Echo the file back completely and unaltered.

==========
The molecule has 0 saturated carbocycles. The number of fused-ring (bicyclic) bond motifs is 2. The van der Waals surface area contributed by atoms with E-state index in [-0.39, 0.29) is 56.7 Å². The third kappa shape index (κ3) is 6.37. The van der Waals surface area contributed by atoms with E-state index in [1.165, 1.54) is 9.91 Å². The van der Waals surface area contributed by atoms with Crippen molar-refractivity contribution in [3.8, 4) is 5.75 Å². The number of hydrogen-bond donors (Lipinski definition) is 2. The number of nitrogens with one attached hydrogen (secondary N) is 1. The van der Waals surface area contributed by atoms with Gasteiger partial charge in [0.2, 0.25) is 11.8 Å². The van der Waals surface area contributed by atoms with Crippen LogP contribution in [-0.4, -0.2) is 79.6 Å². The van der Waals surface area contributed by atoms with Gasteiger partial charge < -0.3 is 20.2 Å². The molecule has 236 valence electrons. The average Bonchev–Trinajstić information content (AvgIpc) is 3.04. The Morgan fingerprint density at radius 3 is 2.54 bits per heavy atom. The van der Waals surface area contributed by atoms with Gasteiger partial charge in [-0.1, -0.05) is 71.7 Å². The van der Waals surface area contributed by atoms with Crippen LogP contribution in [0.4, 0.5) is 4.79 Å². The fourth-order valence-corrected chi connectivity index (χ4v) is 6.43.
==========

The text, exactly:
The molecule has 0 saturated carbocycles. The number of fused-ring (bicyclic) bond motifs is 2. The van der Waals surface area contributed by atoms with E-state index in [-0.39, 0.29) is 56.7 Å². The third kappa shape index (κ3) is 6.37. The van der Waals surface area contributed by atoms with E-state index in [1.165, 1.54) is 9.91 Å². The van der Waals surface area contributed by atoms with Crippen molar-refractivity contribution in [3.8, 4) is 5.75 Å². The number of hydrogen-bond donors (Lipinski definition) is 2. The number of nitrogens with one attached hydrogen (secondary N) is 1. The van der Waals surface area contributed by atoms with Gasteiger partial charge in [0.2, 0.25) is 11.8 Å². The van der Waals surface area contributed by atoms with Crippen LogP contribution in [-0.4, -0.2) is 79.6 Å². The van der Waals surface area contributed by atoms with Gasteiger partial charge < -0.3 is 20.2 Å². The molecule has 236 valence electrons. The average Bonchev–Trinajstić information content (AvgIpc) is 3.04. The Morgan fingerprint density at radius 3 is 2.54 bits per heavy atom. The van der Waals surface area contributed by atoms with Gasteiger partial charge in [-0.1, -0.05) is 71.7 Å². The van der Waals surface area contributed by atoms with Crippen LogP contribution in [0.4, 0.5) is 4.79 Å². The fourth-order valence-corrected chi connectivity index (χ4v) is 6.43.